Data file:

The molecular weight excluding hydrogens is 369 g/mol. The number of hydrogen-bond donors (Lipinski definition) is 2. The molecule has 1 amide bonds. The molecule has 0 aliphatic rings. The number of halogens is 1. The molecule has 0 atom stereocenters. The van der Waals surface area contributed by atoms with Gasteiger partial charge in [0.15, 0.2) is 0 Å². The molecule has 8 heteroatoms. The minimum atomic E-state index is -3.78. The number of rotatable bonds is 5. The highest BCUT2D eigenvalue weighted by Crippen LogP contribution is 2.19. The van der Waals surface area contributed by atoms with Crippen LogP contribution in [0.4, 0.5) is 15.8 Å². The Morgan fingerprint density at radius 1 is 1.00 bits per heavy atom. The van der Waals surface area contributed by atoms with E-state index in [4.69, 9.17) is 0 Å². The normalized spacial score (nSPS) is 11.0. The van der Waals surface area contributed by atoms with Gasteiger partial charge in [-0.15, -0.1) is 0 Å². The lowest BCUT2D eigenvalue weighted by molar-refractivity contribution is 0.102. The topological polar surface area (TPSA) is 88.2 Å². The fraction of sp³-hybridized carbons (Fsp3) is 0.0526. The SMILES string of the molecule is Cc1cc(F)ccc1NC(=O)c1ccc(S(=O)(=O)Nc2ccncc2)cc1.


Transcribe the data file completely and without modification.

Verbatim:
The molecular weight excluding hydrogens is 369 g/mol. The number of hydrogen-bond donors (Lipinski definition) is 2. The molecule has 1 amide bonds. The molecule has 0 aliphatic rings. The number of halogens is 1. The molecule has 0 atom stereocenters. The van der Waals surface area contributed by atoms with Gasteiger partial charge in [0.15, 0.2) is 0 Å². The molecule has 8 heteroatoms. The minimum atomic E-state index is -3.78. The number of rotatable bonds is 5. The highest BCUT2D eigenvalue weighted by Crippen LogP contribution is 2.19. The van der Waals surface area contributed by atoms with Crippen LogP contribution in [0.4, 0.5) is 15.8 Å². The Morgan fingerprint density at radius 1 is 1.00 bits per heavy atom. The van der Waals surface area contributed by atoms with E-state index in [4.69, 9.17) is 0 Å². The normalized spacial score (nSPS) is 11.0. The van der Waals surface area contributed by atoms with Gasteiger partial charge in [-0.15, -0.1) is 0 Å². The lowest BCUT2D eigenvalue weighted by molar-refractivity contribution is 0.102. The topological polar surface area (TPSA) is 88.2 Å². The fraction of sp³-hybridized carbons (Fsp3) is 0.0526. The SMILES string of the molecule is Cc1cc(F)ccc1NC(=O)c1ccc(S(=O)(=O)Nc2ccncc2)cc1.